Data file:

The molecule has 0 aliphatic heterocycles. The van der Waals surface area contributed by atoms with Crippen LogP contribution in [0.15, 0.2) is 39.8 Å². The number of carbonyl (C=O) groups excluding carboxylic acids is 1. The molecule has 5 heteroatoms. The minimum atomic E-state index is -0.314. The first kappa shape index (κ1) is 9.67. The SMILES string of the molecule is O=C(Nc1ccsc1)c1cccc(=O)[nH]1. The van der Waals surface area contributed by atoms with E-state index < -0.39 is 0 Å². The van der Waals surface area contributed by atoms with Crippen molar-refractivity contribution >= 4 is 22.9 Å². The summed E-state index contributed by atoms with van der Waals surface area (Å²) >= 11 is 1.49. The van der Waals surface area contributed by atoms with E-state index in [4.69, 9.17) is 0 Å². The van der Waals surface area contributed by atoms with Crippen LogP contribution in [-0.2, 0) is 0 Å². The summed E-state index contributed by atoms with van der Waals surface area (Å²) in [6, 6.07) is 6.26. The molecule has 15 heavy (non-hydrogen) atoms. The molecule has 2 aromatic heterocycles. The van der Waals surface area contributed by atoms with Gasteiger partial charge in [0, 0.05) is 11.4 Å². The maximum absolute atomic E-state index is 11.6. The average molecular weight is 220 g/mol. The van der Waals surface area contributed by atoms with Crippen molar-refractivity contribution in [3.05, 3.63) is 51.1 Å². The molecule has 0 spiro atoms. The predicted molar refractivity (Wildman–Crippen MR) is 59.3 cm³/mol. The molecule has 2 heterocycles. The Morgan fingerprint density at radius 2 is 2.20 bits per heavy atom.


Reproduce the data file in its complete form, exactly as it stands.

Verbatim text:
The molecule has 0 aliphatic heterocycles. The van der Waals surface area contributed by atoms with Crippen LogP contribution in [0.15, 0.2) is 39.8 Å². The number of carbonyl (C=O) groups excluding carboxylic acids is 1. The molecule has 5 heteroatoms. The minimum atomic E-state index is -0.314. The first kappa shape index (κ1) is 9.67. The SMILES string of the molecule is O=C(Nc1ccsc1)c1cccc(=O)[nH]1. The van der Waals surface area contributed by atoms with E-state index < -0.39 is 0 Å². The van der Waals surface area contributed by atoms with Crippen molar-refractivity contribution >= 4 is 22.9 Å². The summed E-state index contributed by atoms with van der Waals surface area (Å²) >= 11 is 1.49. The van der Waals surface area contributed by atoms with E-state index in [4.69, 9.17) is 0 Å². The van der Waals surface area contributed by atoms with Crippen LogP contribution in [-0.2, 0) is 0 Å². The summed E-state index contributed by atoms with van der Waals surface area (Å²) in [6, 6.07) is 6.26. The molecule has 15 heavy (non-hydrogen) atoms. The molecule has 2 aromatic heterocycles. The van der Waals surface area contributed by atoms with Gasteiger partial charge in [0, 0.05) is 11.4 Å². The maximum absolute atomic E-state index is 11.6. The average molecular weight is 220 g/mol. The van der Waals surface area contributed by atoms with Crippen molar-refractivity contribution in [3.05, 3.63) is 51.1 Å². The molecule has 0 spiro atoms. The predicted molar refractivity (Wildman–Crippen MR) is 59.3 cm³/mol. The molecule has 2 heterocycles. The Morgan fingerprint density at radius 2 is 2.20 bits per heavy atom.